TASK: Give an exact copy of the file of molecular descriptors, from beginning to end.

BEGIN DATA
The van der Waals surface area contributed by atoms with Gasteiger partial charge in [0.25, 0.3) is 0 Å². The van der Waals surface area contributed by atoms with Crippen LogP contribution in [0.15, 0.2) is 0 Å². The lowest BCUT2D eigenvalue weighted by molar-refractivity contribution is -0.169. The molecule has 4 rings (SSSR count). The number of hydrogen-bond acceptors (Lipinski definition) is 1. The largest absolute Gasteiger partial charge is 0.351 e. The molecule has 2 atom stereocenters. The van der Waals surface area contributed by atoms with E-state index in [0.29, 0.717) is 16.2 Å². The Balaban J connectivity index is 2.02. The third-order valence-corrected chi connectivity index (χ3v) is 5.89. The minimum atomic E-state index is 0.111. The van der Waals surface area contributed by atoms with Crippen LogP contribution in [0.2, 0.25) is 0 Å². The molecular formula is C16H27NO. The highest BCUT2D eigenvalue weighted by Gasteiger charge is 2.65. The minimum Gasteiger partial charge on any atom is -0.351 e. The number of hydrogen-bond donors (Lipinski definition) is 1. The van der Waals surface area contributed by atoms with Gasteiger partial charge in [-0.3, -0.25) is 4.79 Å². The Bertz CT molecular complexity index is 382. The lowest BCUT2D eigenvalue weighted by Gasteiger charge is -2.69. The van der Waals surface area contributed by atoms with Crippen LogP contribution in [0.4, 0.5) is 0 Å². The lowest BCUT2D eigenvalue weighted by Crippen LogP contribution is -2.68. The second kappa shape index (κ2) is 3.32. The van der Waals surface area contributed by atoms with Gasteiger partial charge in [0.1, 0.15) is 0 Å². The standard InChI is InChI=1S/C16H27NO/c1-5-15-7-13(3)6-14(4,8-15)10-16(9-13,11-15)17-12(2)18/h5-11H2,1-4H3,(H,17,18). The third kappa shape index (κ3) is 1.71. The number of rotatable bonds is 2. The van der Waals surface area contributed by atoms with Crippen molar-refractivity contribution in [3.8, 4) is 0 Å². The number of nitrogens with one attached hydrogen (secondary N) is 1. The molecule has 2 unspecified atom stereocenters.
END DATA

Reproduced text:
The van der Waals surface area contributed by atoms with Gasteiger partial charge in [0.25, 0.3) is 0 Å². The van der Waals surface area contributed by atoms with Crippen LogP contribution in [0.15, 0.2) is 0 Å². The lowest BCUT2D eigenvalue weighted by molar-refractivity contribution is -0.169. The molecule has 4 rings (SSSR count). The number of hydrogen-bond acceptors (Lipinski definition) is 1. The largest absolute Gasteiger partial charge is 0.351 e. The molecule has 2 atom stereocenters. The van der Waals surface area contributed by atoms with E-state index in [0.29, 0.717) is 16.2 Å². The Balaban J connectivity index is 2.02. The third-order valence-corrected chi connectivity index (χ3v) is 5.89. The minimum atomic E-state index is 0.111. The van der Waals surface area contributed by atoms with Crippen LogP contribution in [0.2, 0.25) is 0 Å². The molecular formula is C16H27NO. The highest BCUT2D eigenvalue weighted by Gasteiger charge is 2.65. The minimum Gasteiger partial charge on any atom is -0.351 e. The number of hydrogen-bond donors (Lipinski definition) is 1. The van der Waals surface area contributed by atoms with Gasteiger partial charge in [-0.3, -0.25) is 4.79 Å². The Bertz CT molecular complexity index is 382. The lowest BCUT2D eigenvalue weighted by Gasteiger charge is -2.69. The van der Waals surface area contributed by atoms with Crippen LogP contribution in [0.4, 0.5) is 0 Å². The lowest BCUT2D eigenvalue weighted by Crippen LogP contribution is -2.68. The second kappa shape index (κ2) is 3.32. The van der Waals surface area contributed by atoms with Gasteiger partial charge in [0.1, 0.15) is 0 Å². The standard InChI is InChI=1S/C16H27NO/c1-5-15-7-13(3)6-14(4,8-15)10-16(9-13,11-15)17-12(2)18/h5-11H2,1-4H3,(H,17,18). The third kappa shape index (κ3) is 1.71. The number of rotatable bonds is 2. The van der Waals surface area contributed by atoms with Crippen molar-refractivity contribution in [3.8, 4) is 0 Å². The number of nitrogens with one attached hydrogen (secondary N) is 1. The molecule has 2 unspecified atom stereocenters.